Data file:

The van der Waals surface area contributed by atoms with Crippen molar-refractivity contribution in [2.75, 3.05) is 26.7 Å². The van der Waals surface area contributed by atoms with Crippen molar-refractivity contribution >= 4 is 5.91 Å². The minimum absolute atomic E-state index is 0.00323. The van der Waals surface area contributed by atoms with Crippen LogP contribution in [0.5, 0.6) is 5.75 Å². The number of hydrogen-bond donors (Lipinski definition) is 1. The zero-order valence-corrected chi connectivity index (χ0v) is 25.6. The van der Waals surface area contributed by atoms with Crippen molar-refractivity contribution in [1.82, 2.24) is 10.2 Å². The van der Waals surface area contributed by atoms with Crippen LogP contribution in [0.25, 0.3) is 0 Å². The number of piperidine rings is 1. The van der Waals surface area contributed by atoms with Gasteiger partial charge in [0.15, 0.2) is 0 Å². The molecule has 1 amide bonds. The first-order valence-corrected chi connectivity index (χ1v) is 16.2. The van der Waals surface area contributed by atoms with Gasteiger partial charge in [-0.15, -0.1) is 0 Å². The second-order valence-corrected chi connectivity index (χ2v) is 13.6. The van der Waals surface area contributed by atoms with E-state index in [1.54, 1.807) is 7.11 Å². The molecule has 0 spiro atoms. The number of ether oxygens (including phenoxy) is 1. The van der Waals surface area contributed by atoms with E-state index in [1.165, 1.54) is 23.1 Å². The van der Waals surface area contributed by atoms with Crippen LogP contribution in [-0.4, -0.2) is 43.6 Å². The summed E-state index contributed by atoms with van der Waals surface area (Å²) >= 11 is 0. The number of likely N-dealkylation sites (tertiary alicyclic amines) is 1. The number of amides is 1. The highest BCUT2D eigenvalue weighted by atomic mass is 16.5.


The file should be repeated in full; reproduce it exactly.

The van der Waals surface area contributed by atoms with Crippen molar-refractivity contribution in [2.75, 3.05) is 26.7 Å². The van der Waals surface area contributed by atoms with Crippen molar-refractivity contribution >= 4 is 5.91 Å². The minimum absolute atomic E-state index is 0.00323. The van der Waals surface area contributed by atoms with Crippen LogP contribution in [0.5, 0.6) is 5.75 Å². The number of hydrogen-bond donors (Lipinski definition) is 1. The zero-order valence-corrected chi connectivity index (χ0v) is 25.6. The van der Waals surface area contributed by atoms with Crippen molar-refractivity contribution in [1.82, 2.24) is 10.2 Å². The van der Waals surface area contributed by atoms with Crippen LogP contribution in [0.25, 0.3) is 0 Å². The number of piperidine rings is 1. The van der Waals surface area contributed by atoms with Gasteiger partial charge in [0.15, 0.2) is 0 Å². The molecule has 1 amide bonds. The first-order valence-corrected chi connectivity index (χ1v) is 16.2. The van der Waals surface area contributed by atoms with Gasteiger partial charge in [-0.15, -0.1) is 0 Å². The second-order valence-corrected chi connectivity index (χ2v) is 13.6. The van der Waals surface area contributed by atoms with E-state index in [1.54, 1.807) is 7.11 Å². The molecule has 0 spiro atoms. The number of ether oxygens (including phenoxy) is 1. The van der Waals surface area contributed by atoms with E-state index in [1.165, 1.54) is 23.1 Å². The van der Waals surface area contributed by atoms with Crippen LogP contribution in [-0.4, -0.2) is 43.6 Å². The summed E-state index contributed by atoms with van der Waals surface area (Å²) >= 11 is 0. The number of likely N-dealkylation sites (tertiary alicyclic amines) is 1. The number of amides is 1. The highest BCUT2D eigenvalue weighted by atomic mass is 16.5.